Notes for a geek going offline

Bring your own coffee. You won’t need your best beans. Any decent beans will still give you the nourishment you require for a bit of early morning (or late evening) coding. A coffee grinder and a French coffee maker is of course essential. If you plan to stay somewhere without electricity you’ll need a manual grinder and a pot suitable for open fire.

View from Langåsen at Sør-Solvær, Lurøy, Norway
View from Langåsen at Sør-Solvær, Lurøy, Norway

Also bring a computer that does not require a lot of juice. My current favorite is the 11″ Apple Macbook Air (MBA) with the added 60Wh from a HyperJuice external battery. That yields about 14 hours of computing time depending on what you do. This particular laptop has a 35Wh battery. Make sure you charge both when you get the chance. For longer periods off the grid you’ll need a bigger external battery. There are several choices available. Also remember to turn off Bluetooth and WiFi. Both consume power even when not in active use.

Locate the spots where you’ll be within reach of a 3G network. You may have to climb up high. Make sure you don’t fall over the cliff in excitement over new cool stuff you read about (like the new features in Eclipse Juno) when actually being able to connect. If you’re scared of heights stick to the low ground. Maybe you’ll find a 2G network.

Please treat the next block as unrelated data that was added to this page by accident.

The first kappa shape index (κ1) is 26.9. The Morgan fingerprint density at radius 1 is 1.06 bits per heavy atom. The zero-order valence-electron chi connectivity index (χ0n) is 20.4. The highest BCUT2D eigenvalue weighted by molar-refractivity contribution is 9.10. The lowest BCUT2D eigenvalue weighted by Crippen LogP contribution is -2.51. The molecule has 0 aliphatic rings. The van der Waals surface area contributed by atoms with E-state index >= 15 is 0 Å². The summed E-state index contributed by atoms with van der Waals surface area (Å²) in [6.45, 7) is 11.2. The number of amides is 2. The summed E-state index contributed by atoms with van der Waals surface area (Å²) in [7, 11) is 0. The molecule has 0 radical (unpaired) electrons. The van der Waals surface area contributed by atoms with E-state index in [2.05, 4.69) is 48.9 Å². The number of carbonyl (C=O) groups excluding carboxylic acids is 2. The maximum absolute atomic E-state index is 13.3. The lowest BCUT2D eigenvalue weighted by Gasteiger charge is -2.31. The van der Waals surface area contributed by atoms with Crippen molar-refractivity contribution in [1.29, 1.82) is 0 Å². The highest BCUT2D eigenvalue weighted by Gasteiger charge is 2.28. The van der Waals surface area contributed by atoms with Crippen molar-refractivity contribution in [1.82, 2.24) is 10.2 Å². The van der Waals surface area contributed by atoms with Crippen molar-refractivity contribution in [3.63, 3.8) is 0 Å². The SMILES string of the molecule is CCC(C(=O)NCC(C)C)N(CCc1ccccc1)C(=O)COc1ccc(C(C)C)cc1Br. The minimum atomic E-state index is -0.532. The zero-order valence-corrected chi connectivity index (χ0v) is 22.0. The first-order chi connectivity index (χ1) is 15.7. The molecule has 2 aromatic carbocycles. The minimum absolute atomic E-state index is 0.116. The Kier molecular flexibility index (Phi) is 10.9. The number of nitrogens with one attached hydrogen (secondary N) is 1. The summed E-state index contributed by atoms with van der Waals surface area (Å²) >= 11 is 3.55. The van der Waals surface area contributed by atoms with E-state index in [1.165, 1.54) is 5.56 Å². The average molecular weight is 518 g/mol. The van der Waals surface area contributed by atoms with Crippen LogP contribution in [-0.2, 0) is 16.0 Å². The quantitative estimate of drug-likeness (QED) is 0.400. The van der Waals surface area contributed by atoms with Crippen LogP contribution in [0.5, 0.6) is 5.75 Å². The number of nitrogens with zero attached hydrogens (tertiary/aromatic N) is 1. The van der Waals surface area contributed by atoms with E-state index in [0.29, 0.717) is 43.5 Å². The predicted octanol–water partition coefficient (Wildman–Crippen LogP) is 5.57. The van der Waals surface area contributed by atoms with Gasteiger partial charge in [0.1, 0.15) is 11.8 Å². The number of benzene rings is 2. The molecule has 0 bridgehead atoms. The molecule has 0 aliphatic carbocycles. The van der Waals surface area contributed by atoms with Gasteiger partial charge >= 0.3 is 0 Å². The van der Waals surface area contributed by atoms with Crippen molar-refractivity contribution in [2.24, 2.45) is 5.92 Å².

It’ll be slow, but still sufficient for e-mail and the occasional Git pull/push.

Brace yourself for horribly long download/upload times. Now may be a good time for honing your coffee grinding skills.

The MBA does not have the hardware required for connecting to the cellular network. So my solution is to use my iPhone connected with the USB cable. The iPhone can also be charged from the HyperJuice battery.

And last, but not least; don’t forget you take in your surroundings.

The Tomma mountain – Tommtinden seen from Langåsen

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